Jakarta: Critically ill Covid-19 patients treated with non-altered stem cells from umbilical cord connective tissue were more than twice as likely to survive as those who did not have the treatment, according to a small study.
The clinical trial carried out at four hospitals in Jakarta, Indonesia, also showed that administering the treatment to Covid-19 patients with an added chronic health condition such as diabetes, hypertension or kidney disease increased their survival more than fourfold.
The findings were published in the STEM CELLS Translational Medicine. All 40 patients who took part in the double-blind, controlled, randomised study were adults in intensive care who had been intubated due to Covid-19-induced pneumonia.
Half were given intravenous infusions containing umbilical mesenchymal stromal cells, or stem cells derived from the connective tissue of a human birth cord, and half were given infusions without them.
"The survival rate of those receiving the stem cells was 2.5 times higher and climbed even more -- 4.5 times -- in the Covid-19 patients who had other chronic health conditions," said Ismail Hadisoebroto Dilogo, Professor at Cipto Mangunkusumo Central Hospital-Universitas in Indonesia.
The stem cell infusion also was found to be safe and well-tolerated with no life-threatening complications or acute allergic reactions in seven days of post-infusion monitoring, he said.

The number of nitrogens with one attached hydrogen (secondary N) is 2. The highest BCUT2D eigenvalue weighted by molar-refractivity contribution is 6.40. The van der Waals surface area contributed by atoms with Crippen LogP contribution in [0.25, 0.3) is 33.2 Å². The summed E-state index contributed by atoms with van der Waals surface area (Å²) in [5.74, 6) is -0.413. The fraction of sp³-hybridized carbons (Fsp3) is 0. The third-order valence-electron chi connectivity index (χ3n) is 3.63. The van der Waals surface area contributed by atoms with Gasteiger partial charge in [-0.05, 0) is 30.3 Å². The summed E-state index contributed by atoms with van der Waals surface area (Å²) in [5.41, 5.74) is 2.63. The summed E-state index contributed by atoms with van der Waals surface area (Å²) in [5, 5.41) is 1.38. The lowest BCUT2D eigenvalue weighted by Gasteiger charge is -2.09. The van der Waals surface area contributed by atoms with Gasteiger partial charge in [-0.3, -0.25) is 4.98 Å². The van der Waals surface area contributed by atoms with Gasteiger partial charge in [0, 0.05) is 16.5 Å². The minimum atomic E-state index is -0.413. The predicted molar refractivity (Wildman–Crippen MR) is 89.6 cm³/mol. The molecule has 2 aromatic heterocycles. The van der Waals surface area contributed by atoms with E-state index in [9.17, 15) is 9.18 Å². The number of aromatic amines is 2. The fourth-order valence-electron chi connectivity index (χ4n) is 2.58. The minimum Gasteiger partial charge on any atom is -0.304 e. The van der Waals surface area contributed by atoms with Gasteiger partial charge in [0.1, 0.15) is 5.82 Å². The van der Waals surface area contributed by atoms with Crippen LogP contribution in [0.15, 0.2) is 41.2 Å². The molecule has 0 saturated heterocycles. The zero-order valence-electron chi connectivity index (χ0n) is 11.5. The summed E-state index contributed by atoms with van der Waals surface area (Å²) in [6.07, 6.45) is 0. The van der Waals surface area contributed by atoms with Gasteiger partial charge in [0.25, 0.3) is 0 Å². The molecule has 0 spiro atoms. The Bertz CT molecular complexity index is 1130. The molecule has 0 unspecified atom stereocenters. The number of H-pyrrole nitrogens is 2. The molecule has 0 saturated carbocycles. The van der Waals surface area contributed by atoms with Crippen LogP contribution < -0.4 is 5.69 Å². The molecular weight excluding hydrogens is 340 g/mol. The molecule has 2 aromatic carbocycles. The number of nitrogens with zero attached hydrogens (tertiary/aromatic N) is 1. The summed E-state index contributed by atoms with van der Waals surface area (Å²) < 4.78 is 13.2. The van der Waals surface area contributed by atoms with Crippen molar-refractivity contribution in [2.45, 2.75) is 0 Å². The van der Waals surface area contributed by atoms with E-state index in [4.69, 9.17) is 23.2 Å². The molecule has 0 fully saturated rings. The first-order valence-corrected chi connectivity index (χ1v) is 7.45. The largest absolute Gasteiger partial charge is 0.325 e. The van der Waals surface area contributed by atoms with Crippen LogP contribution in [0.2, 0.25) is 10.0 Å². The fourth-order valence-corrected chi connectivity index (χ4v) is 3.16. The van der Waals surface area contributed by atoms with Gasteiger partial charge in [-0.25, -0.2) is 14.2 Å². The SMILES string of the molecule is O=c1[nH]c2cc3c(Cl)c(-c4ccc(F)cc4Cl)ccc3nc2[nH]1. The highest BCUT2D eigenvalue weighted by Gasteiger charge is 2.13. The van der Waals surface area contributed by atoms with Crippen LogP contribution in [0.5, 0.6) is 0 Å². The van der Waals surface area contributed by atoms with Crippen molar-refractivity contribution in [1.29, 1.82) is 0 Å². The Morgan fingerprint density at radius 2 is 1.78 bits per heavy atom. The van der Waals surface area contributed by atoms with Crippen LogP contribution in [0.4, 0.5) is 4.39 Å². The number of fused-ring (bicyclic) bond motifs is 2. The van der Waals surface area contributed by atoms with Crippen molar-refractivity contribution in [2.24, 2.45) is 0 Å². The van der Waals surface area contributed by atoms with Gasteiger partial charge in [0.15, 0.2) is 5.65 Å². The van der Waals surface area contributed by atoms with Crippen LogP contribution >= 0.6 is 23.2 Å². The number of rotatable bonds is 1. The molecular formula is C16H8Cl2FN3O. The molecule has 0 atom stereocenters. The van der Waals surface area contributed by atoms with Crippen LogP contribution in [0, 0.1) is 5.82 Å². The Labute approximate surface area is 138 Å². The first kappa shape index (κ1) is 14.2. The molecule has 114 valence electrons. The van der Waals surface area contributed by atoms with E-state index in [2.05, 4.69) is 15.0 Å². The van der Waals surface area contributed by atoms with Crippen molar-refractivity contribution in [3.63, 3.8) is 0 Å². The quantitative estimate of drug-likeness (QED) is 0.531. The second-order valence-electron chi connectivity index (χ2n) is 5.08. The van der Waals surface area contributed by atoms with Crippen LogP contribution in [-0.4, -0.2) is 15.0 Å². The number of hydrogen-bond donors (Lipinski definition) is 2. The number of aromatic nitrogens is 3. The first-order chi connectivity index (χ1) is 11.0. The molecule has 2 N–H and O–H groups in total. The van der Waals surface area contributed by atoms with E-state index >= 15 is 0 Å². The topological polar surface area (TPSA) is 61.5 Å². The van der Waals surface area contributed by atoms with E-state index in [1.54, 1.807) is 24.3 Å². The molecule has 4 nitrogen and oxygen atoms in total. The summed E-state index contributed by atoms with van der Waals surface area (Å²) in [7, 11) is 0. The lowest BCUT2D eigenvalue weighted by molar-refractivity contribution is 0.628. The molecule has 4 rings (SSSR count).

Previous clinical trials have shown that treating Covid-19 pneumonia patients with stem cells from umbilical cord connective tissue may help them survive and recover more quickly, but the Indonesian study is the first to treat intubated, critically ill Covid-19 pneumonia patients with a naive, or non-genetically manipulated, a form of the stem cells.
"Unlike other studies, our trial used stem cells obtained through explants from actual umbilical cord tissue and we did not manipulate them to exclude ACE2, a cellular protein thought to be an entry point for Covid-19," Dilogo said.
Some research suggests that one of the main causes of acute respiratory distress in Covid-19 patients is "cytokine storm," a condition in which infection prompts the body's immune system to flood the bloodstream with inflammatory proteins.
"Although our study focused on a small number of patients, we think this experimental treatment could potentially lead to an effective adjuvant therapy for Covid-19 patients in intensive care who do not respond to conventional supportive treatment," Dilogo said.